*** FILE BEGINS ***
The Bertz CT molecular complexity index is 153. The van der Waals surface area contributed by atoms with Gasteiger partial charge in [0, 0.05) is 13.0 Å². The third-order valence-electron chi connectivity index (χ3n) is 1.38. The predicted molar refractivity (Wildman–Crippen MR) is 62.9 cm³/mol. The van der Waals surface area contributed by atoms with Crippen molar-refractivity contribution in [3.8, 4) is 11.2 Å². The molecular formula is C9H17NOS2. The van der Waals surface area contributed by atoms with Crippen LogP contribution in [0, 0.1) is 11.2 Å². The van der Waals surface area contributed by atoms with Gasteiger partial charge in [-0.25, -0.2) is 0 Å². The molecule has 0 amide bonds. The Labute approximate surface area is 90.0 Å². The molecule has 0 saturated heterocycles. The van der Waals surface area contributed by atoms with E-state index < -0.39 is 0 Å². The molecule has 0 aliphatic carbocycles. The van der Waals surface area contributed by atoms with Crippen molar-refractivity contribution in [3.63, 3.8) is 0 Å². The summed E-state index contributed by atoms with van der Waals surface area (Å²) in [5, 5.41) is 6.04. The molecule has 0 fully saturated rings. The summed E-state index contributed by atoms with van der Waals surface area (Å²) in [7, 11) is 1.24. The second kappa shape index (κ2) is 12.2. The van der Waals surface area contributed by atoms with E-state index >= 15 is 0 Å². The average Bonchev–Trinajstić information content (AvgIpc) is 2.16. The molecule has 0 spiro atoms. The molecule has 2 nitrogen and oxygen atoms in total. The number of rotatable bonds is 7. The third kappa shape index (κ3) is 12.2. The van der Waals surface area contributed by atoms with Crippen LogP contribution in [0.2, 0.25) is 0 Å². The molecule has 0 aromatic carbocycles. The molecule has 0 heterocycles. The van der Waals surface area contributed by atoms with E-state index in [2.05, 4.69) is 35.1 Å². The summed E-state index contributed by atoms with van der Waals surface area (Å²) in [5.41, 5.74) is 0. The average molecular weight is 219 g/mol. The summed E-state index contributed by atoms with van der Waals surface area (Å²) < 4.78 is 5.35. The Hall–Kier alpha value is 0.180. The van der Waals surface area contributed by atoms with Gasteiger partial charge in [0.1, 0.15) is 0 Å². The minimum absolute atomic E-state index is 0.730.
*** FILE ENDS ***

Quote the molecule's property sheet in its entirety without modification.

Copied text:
The Bertz CT molecular complexity index is 153. The van der Waals surface area contributed by atoms with Gasteiger partial charge in [0, 0.05) is 13.0 Å². The third-order valence-electron chi connectivity index (χ3n) is 1.38. The predicted molar refractivity (Wildman–Crippen MR) is 62.9 cm³/mol. The van der Waals surface area contributed by atoms with Crippen molar-refractivity contribution in [3.8, 4) is 11.2 Å². The molecular formula is C9H17NOS2. The van der Waals surface area contributed by atoms with Crippen LogP contribution in [0, 0.1) is 11.2 Å². The van der Waals surface area contributed by atoms with Gasteiger partial charge in [-0.25, -0.2) is 0 Å². The molecule has 0 amide bonds. The Labute approximate surface area is 90.0 Å². The molecule has 0 saturated heterocycles. The van der Waals surface area contributed by atoms with E-state index < -0.39 is 0 Å². The molecule has 0 aliphatic carbocycles. The van der Waals surface area contributed by atoms with Crippen molar-refractivity contribution in [3.63, 3.8) is 0 Å². The summed E-state index contributed by atoms with van der Waals surface area (Å²) in [5, 5.41) is 6.04. The molecule has 0 fully saturated rings. The summed E-state index contributed by atoms with van der Waals surface area (Å²) in [7, 11) is 1.24. The second kappa shape index (κ2) is 12.2. The van der Waals surface area contributed by atoms with E-state index >= 15 is 0 Å². The average Bonchev–Trinajstić information content (AvgIpc) is 2.16. The molecule has 0 spiro atoms. The molecule has 2 nitrogen and oxygen atoms in total. The number of rotatable bonds is 7. The third kappa shape index (κ3) is 12.2. The van der Waals surface area contributed by atoms with Crippen LogP contribution in [0.2, 0.25) is 0 Å². The molecule has 0 aromatic carbocycles. The molecule has 0 heterocycles. The van der Waals surface area contributed by atoms with E-state index in [2.05, 4.69) is 35.1 Å². The summed E-state index contributed by atoms with van der Waals surface area (Å²) in [5.41, 5.74) is 0. The average molecular weight is 219 g/mol. The summed E-state index contributed by atoms with van der Waals surface area (Å²) < 4.78 is 5.35. The Hall–Kier alpha value is 0.180. The van der Waals surface area contributed by atoms with Gasteiger partial charge in [0.1, 0.15) is 0 Å². The minimum absolute atomic E-state index is 0.730.